I never said no. I just said give me about an hour. So, when they had gone, I called in Kate, my right hand lady and we worked through it together to find a solution. I would then just call that director and said “Done”. “You are a magician”, “You are wonderful” always came back down the line.
But the powers at be never saw this; they just looked at the top line, not knowing that I had magiced money out of the hat with no notice. They would have known if the sales directors had told their bosses what I had been able to do but they never did or the powers at be just ignored it.
These very senior people were intelligent and never asked “where did you get the money for the deal that you have just struck?”. Did they think that I kept a £20 million slush fund, for emergencies?
Of course, they took all of the credit and were remunerated as such, whilst Clyde, Kate and myself were just left to get on with it. Such is the way of the unfair world.
With all of these new deals, the company started to get really big. Both me and my team were starting to struggle. I took on the extra load but could take no more.
I didnt just go to Garrod and ask him for extra staff, like they did in the sales forces (and get what they wanted). Oh no, I wrote a report, talking about the increase in throughput in my department, what I needed, what the best sort of person for the job would be and what the likely costs would be and not just given a blank cheque.
I presented my detailed report to Garrod and waited. Nothing happened. I asked; he was still considering it; get the picture? Finally, I cornered him and said I needed an answer and he just said “no, write me another report”.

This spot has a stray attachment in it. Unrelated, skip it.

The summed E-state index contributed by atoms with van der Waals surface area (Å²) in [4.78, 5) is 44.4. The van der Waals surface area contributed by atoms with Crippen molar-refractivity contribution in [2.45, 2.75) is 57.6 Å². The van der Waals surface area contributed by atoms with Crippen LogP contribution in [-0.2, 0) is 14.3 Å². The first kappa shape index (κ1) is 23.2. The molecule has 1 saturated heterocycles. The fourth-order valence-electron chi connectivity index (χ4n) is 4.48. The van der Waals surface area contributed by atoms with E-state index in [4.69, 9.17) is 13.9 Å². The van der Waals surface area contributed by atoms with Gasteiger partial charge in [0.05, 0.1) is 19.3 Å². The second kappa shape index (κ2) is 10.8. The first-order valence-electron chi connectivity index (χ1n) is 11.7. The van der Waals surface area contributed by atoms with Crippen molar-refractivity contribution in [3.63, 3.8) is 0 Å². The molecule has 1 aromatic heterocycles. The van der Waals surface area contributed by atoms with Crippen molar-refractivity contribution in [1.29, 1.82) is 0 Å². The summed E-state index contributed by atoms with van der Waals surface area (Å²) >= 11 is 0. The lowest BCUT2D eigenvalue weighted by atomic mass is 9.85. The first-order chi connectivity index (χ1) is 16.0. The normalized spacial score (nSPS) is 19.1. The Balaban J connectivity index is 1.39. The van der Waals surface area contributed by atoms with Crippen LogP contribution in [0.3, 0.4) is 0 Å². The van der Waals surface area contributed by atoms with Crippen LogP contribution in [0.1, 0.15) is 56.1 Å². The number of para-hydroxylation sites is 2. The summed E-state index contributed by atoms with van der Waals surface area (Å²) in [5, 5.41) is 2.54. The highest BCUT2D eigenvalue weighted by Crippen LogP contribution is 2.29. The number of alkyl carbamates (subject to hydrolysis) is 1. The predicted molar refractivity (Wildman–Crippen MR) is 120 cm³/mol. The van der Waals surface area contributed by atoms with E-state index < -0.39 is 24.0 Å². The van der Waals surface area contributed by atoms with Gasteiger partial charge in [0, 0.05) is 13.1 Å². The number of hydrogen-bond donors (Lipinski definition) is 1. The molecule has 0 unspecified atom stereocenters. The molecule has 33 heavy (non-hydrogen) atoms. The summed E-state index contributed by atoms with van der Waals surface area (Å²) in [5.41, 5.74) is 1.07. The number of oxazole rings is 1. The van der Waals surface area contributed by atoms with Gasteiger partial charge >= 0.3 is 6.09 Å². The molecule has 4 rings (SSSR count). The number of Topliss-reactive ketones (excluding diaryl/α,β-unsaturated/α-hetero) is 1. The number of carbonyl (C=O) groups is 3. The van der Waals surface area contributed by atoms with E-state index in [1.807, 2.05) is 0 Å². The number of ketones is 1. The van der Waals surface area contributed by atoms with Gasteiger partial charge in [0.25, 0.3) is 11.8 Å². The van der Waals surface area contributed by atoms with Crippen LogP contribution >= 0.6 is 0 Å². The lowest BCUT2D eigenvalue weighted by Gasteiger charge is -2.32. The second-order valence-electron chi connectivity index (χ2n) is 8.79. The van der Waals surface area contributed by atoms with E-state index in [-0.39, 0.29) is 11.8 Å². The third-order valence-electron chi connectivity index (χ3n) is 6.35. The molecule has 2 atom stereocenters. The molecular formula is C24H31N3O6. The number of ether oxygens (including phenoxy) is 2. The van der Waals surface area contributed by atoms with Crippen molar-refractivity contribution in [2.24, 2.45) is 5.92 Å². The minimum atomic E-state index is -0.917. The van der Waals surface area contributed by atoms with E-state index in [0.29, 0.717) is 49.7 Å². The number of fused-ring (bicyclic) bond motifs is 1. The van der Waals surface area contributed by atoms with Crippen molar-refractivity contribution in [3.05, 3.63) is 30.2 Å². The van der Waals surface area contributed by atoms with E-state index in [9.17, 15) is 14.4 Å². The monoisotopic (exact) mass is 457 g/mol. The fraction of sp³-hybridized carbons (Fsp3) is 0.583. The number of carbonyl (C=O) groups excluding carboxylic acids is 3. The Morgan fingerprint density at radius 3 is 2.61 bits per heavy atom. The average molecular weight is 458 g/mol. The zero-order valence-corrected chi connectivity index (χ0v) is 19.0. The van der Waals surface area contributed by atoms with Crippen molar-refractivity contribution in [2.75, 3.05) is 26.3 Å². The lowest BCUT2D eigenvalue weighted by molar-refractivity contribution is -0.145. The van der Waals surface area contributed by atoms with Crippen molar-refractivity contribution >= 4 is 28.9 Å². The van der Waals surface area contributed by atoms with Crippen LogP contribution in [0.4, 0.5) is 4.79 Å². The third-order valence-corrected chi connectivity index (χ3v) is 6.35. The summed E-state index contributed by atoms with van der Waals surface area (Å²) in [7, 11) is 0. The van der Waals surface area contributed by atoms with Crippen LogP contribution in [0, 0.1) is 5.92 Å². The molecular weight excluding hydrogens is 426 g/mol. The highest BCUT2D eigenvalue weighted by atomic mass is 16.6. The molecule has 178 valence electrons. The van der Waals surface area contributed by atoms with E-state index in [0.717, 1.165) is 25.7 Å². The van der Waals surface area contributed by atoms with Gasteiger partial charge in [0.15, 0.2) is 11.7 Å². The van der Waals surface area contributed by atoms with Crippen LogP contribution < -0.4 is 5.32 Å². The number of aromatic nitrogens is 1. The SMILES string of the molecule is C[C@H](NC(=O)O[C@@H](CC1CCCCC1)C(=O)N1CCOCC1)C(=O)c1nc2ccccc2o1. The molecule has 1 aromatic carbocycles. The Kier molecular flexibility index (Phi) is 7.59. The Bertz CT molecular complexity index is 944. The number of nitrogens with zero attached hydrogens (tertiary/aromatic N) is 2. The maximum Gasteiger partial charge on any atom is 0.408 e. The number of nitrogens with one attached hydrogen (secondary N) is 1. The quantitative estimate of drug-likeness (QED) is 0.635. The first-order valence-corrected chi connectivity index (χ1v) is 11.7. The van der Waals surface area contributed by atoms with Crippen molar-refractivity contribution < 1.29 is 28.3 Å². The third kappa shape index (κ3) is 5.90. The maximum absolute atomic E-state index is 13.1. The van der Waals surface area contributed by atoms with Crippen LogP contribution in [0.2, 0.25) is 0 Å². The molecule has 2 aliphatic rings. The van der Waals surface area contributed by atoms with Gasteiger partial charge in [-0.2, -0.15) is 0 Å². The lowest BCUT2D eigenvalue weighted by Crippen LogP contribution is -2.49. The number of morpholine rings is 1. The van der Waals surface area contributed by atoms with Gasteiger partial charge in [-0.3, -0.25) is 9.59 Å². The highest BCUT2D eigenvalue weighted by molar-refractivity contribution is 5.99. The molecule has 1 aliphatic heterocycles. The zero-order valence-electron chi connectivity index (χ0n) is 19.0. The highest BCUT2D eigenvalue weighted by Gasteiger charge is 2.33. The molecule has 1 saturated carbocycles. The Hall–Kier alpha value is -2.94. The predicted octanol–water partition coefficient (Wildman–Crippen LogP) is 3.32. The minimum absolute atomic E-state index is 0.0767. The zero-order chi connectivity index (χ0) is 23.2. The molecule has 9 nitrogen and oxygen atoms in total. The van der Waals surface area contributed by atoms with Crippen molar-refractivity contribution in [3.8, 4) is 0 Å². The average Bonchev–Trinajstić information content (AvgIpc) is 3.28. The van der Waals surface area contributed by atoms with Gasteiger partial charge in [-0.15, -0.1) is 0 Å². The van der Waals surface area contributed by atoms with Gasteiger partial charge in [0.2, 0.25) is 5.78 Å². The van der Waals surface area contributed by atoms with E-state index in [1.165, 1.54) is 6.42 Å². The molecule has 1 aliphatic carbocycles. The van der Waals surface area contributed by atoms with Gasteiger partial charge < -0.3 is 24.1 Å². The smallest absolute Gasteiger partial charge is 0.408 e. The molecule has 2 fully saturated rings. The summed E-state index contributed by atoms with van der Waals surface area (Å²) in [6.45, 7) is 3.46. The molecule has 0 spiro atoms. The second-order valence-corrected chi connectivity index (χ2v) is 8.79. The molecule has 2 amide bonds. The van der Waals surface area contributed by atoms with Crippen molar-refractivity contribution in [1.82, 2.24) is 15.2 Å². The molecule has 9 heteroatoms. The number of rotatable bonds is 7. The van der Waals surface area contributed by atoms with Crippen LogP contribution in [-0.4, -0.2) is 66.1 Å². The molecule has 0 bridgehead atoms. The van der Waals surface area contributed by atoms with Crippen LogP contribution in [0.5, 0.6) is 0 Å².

This happened THREE more and at the end, he just said “No”. What could I do? I gave up.
But rather than just throwing in the towel and walking out of the office, leaving my resignation letter on my desk, I plowed on. I could not just walk out on my team, dump them in it and dump the company in it too.
No, I soldiered on whilst Garrod swanned around getting significantly more remuneration (and finally shares) than I did.
He was fine. He could waltz into Puttergill’s office and bleat that he had kept the costs down and taking all of the credit, meaning even higher bonuses.
I kept on going working longer and longer hours until my body and mind could take no more. I snapped. One day, I walked out of the office, never to return as the Finance Director.
My job, my dream, my career, my professional life; ALL OVER